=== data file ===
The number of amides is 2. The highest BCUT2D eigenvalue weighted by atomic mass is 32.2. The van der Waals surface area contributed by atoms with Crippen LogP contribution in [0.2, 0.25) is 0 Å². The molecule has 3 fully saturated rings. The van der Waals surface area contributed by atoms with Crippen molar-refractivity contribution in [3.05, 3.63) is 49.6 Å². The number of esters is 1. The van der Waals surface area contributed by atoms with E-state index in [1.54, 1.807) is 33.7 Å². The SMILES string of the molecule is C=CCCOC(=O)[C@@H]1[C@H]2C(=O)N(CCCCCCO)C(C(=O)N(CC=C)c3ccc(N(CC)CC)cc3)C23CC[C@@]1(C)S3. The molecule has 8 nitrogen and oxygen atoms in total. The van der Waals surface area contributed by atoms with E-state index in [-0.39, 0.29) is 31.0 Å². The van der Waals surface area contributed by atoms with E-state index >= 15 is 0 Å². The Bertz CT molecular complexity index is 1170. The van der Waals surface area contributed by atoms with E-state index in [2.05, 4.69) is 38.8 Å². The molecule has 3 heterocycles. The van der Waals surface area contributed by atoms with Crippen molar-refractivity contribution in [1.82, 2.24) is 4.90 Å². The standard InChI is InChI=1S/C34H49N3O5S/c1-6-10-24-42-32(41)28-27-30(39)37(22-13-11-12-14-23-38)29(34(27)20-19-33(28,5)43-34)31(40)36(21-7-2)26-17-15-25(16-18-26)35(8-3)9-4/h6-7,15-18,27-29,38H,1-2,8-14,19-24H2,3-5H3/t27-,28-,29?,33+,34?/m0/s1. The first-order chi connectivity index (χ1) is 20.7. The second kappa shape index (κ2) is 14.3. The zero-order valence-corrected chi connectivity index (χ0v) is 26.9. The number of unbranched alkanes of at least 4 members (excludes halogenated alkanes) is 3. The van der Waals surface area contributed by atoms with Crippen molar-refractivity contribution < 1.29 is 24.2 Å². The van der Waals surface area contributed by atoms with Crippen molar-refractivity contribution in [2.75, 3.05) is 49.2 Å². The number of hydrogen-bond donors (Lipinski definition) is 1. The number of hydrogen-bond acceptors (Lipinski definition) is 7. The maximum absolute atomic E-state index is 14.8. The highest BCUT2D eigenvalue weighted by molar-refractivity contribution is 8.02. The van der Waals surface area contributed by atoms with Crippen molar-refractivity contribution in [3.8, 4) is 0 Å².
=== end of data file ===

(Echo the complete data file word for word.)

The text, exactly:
The number of amides is 2. The highest BCUT2D eigenvalue weighted by atomic mass is 32.2. The van der Waals surface area contributed by atoms with Crippen LogP contribution in [0.2, 0.25) is 0 Å². The molecule has 3 fully saturated rings. The van der Waals surface area contributed by atoms with Crippen molar-refractivity contribution in [3.05, 3.63) is 49.6 Å². The number of esters is 1. The van der Waals surface area contributed by atoms with E-state index in [1.54, 1.807) is 33.7 Å². The SMILES string of the molecule is C=CCCOC(=O)[C@@H]1[C@H]2C(=O)N(CCCCCCO)C(C(=O)N(CC=C)c3ccc(N(CC)CC)cc3)C23CC[C@@]1(C)S3. The molecule has 8 nitrogen and oxygen atoms in total. The van der Waals surface area contributed by atoms with E-state index in [-0.39, 0.29) is 31.0 Å². The van der Waals surface area contributed by atoms with E-state index >= 15 is 0 Å². The Bertz CT molecular complexity index is 1170. The van der Waals surface area contributed by atoms with E-state index in [2.05, 4.69) is 38.8 Å². The molecule has 3 heterocycles. The van der Waals surface area contributed by atoms with Crippen molar-refractivity contribution in [1.82, 2.24) is 4.90 Å². The standard InChI is InChI=1S/C34H49N3O5S/c1-6-10-24-42-32(41)28-27-30(39)37(22-13-11-12-14-23-38)29(34(27)20-19-33(28,5)43-34)31(40)36(21-7-2)26-17-15-25(16-18-26)35(8-3)9-4/h6-7,15-18,27-29,38H,1-2,8-14,19-24H2,3-5H3/t27-,28-,29?,33+,34?/m0/s1. The first-order chi connectivity index (χ1) is 20.7. The second kappa shape index (κ2) is 14.3. The zero-order valence-corrected chi connectivity index (χ0v) is 26.9. The number of unbranched alkanes of at least 4 members (excludes halogenated alkanes) is 3. The van der Waals surface area contributed by atoms with Crippen molar-refractivity contribution < 1.29 is 24.2 Å². The van der Waals surface area contributed by atoms with Crippen molar-refractivity contribution in [2.75, 3.05) is 49.2 Å². The number of hydrogen-bond donors (Lipinski definition) is 1. The number of hydrogen-bond acceptors (Lipinski definition) is 7. The maximum absolute atomic E-state index is 14.8. The highest BCUT2D eigenvalue weighted by molar-refractivity contribution is 8.02. The van der Waals surface area contributed by atoms with Crippen molar-refractivity contribution in [3.8, 4) is 0 Å².